Another roar blasts Virgilio off his feet. Once he gets up, tendrils of fire extend from fractured columns and ash plugs his nose.

The monk runs past Benedict to the very back of the abbey, until he reaches a vestibule entrance. He opens the door with limp hands and fumbles through the darkness behind it. The mosaics above the stairs to the crypt and the gold inlay beneath provide some faint guidance, but not much. The torches have long since guttered out from neglect. The explosions fade to simple drum beats.

Virgilio can make out the first step. He puts his foot out, misjudges depth, and slips down the stairs to land facedown on rough stone.

From a looseness of skin around his arm, he knows that he’s cut himself. He places two fingers below the wound. A steadily increasing trickle of blood passes over his nails.

He emits a wheeze for a laugh. “The stairs. After those bombs?”

After Virgilio runs out of breath and his laugh drops to a clammy panting, he raises his head to a corridor of glimmers. He vaguely remembers the mosaics that exist to him in the daytime: Madonna and child; crucifix with cherubim on every axis; suns amongst stars. By the burnish, he can make out a few slight bumps in worn alcoves.

Cradling his arm, he crawls to one of the alcoves and sets his fingers to scurry like spiders around the objects. They are what he remembers them to be – pots, and one, if he is right, in linen. He brushes the slightest suggestion of cloth and tears at it. A crash next to him, a puff of dank, and he comes away with the linen.

“Shit!” Virgilio recoils, but he already feels the ancient, airborne grime of the pot layer his right arm.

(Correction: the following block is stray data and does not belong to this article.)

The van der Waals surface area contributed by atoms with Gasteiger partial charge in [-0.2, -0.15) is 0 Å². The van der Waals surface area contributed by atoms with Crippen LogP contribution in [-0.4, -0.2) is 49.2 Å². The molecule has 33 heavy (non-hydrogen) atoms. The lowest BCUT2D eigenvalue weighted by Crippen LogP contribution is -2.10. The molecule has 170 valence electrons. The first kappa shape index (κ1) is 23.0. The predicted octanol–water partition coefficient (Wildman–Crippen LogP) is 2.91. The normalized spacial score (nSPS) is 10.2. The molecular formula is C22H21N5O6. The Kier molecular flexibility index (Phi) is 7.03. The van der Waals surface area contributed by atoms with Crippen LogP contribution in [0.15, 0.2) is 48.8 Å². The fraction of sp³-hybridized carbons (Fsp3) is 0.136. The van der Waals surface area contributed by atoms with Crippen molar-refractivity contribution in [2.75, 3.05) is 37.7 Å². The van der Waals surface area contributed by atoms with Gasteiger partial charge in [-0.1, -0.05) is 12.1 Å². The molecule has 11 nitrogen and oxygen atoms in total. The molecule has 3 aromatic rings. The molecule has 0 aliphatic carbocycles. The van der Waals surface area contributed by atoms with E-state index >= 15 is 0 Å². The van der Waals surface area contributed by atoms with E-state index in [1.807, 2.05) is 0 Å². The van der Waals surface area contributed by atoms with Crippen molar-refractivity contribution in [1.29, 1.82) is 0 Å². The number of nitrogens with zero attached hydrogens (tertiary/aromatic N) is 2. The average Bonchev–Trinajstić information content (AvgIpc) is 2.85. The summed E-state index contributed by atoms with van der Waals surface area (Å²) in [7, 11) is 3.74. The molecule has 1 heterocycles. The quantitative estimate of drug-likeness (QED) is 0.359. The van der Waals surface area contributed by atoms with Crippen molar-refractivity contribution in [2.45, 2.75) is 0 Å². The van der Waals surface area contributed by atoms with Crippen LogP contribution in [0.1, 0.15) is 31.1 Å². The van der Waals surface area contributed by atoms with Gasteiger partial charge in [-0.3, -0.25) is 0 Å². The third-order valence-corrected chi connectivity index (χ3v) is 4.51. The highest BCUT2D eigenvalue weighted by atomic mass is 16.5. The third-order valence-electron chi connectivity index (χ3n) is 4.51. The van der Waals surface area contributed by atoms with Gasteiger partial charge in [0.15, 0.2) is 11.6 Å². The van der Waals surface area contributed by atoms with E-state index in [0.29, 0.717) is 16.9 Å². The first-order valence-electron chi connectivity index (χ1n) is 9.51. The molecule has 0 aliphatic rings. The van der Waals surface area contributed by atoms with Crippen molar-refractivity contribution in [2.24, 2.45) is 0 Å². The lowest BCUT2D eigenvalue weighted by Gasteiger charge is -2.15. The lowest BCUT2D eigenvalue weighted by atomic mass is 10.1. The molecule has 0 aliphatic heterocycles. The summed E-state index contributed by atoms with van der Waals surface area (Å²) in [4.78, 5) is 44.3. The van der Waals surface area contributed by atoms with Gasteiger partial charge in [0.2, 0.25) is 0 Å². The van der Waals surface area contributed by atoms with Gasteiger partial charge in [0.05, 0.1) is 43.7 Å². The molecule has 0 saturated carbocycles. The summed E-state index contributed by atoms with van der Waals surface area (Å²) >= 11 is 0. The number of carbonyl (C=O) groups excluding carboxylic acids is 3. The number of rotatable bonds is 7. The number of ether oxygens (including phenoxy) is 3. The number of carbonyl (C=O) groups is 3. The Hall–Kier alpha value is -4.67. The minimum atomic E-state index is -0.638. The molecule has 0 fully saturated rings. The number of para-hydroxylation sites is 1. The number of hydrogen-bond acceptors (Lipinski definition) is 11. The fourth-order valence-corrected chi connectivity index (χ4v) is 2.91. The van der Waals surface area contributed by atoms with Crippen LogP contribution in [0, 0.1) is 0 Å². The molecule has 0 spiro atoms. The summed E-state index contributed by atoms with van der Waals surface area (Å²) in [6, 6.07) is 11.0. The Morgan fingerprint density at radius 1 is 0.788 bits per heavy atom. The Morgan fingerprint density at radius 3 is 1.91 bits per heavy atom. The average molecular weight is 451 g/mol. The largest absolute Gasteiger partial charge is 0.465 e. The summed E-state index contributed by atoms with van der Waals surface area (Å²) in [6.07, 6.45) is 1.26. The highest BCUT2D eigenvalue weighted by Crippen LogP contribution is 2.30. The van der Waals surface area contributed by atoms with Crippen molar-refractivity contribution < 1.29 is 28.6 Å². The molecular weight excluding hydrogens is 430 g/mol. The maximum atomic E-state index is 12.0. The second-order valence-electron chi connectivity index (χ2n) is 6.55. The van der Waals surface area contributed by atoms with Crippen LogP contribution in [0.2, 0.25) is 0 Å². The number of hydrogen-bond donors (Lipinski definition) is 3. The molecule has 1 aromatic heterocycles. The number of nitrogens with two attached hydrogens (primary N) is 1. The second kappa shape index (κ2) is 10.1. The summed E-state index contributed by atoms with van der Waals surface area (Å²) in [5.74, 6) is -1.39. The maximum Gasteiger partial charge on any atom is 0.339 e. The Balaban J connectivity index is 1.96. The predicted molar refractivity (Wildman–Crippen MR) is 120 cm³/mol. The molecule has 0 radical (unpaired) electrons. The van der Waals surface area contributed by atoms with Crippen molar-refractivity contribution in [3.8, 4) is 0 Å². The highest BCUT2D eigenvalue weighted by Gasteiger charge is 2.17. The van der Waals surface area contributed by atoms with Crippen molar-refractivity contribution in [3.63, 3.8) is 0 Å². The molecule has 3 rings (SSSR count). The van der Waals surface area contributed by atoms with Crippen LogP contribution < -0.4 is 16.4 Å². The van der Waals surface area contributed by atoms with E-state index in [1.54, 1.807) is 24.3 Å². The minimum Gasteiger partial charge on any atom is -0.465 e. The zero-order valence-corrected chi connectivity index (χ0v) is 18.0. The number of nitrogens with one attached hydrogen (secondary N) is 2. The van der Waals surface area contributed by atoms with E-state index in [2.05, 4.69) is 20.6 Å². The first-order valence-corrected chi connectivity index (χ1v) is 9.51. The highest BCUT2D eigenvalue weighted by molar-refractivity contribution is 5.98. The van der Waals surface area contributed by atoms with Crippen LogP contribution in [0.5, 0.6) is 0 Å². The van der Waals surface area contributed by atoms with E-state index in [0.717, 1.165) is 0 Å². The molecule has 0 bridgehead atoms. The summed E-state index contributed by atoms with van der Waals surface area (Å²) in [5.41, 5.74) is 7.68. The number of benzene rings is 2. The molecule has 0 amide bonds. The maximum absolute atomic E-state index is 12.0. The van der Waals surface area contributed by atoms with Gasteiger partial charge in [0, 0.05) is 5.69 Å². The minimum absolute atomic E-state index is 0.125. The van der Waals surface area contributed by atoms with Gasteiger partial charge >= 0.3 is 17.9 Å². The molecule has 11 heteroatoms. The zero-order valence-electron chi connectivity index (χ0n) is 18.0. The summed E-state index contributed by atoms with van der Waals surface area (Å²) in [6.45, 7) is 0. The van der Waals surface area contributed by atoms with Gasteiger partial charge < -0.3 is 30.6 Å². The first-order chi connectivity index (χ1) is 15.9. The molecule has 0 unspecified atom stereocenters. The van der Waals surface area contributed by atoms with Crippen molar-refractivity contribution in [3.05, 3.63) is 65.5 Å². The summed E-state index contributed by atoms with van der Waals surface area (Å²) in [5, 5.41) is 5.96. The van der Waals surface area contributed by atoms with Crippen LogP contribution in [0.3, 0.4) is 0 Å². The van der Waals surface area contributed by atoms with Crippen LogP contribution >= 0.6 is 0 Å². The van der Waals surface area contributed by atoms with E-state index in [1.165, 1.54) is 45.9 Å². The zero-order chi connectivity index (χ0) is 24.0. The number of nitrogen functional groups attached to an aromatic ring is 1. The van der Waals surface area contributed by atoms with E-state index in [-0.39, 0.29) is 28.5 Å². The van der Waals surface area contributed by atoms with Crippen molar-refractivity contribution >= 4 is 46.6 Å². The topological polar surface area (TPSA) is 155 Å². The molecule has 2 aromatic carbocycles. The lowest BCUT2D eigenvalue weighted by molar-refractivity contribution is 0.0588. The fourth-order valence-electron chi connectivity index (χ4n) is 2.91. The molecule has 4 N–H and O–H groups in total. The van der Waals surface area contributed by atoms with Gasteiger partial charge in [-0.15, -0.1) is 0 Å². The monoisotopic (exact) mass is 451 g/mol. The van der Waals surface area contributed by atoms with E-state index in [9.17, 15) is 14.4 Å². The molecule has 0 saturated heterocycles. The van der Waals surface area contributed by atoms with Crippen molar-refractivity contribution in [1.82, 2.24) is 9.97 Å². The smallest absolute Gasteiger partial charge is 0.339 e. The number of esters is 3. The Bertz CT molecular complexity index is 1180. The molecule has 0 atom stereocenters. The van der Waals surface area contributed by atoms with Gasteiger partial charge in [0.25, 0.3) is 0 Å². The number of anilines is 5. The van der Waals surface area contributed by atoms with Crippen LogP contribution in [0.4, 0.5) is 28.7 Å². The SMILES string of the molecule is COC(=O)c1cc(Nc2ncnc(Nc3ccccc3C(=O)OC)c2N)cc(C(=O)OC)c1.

Something briefly bumps against his thigh – Giuseppe’s wine, remarkably undamaged. Virgilio fishes it out and grips the linen with his teeth. He steadies the bottle between his thighs, grabs a large, sharp-ended pottery shard, and uses the point to gouge out the wine cork. He sloshes wine over the gash and bandages it as well as his teeth and shard-filled hand can manage.

Virgilio whiffs the air; it reeks of mildew and vinegar. He loosens the shutters over his ears; there is a thump like a giant heart. Perhaps, Virgilio muses, the shelling is the thumping of a mythical beast making love to the countryside.

“Shit,” Virgilio says to that idea and because, well, everything is shit. For this only Italian, not Latin, will do.

*****

Brother Virgilio  knows exactly how much life he’s wasted in the dark: exactly a day and a half, with the hours not meaning much because he’s never really counted by them. Amidst inexorable boredom, he has not taken a sip of the callow wine – partially because of its vintage, partially for temptation, and partially because of a disturbing notion about the origins of Giuseppe’s hair.

Shelling stopped half a day ago. Virgilio stays where he is. His damaged limb wavers in midair like some sort of town drunk, and his undamaged one fiddles with the pottery chunk and the neck of the bottle.

The quivering hand dips and skims its owner’s ratty habit, and Virgilio’s mind recalls that he is alive.

When he steps outside, he finds Monte Cassino in a state that he expects. Ragged triangle walls, blocks from ionic columns, and the husk of the abbey’s flank remain. The rest is incense-scented cinders.

What he does not expect is the trio of German scouts or the intact condition of Benedict’s statue. Benedict surveys the wasteland of his church, staff and open book in hand. One soldier leans up against the statue and swaps food with the other two.

Virgilio finds himself before the Saint almost immediately, although he subconsciously registers the cart-sized chunks of column he vaulted to get there.

He clicks his tongue between his teeth. “Soldier!”   

The German nearest the statue fixes a quizzical eye on the disheveled monk. “What?” he says in unaccented Italian.

“Begone. You are desecrating a holy site.”

“I am sorry, Brother, but –” The German stops. His eyes dart down to Virgilio’s side and up again and he grins. “But I think you’d best just toddle off to your cellar.”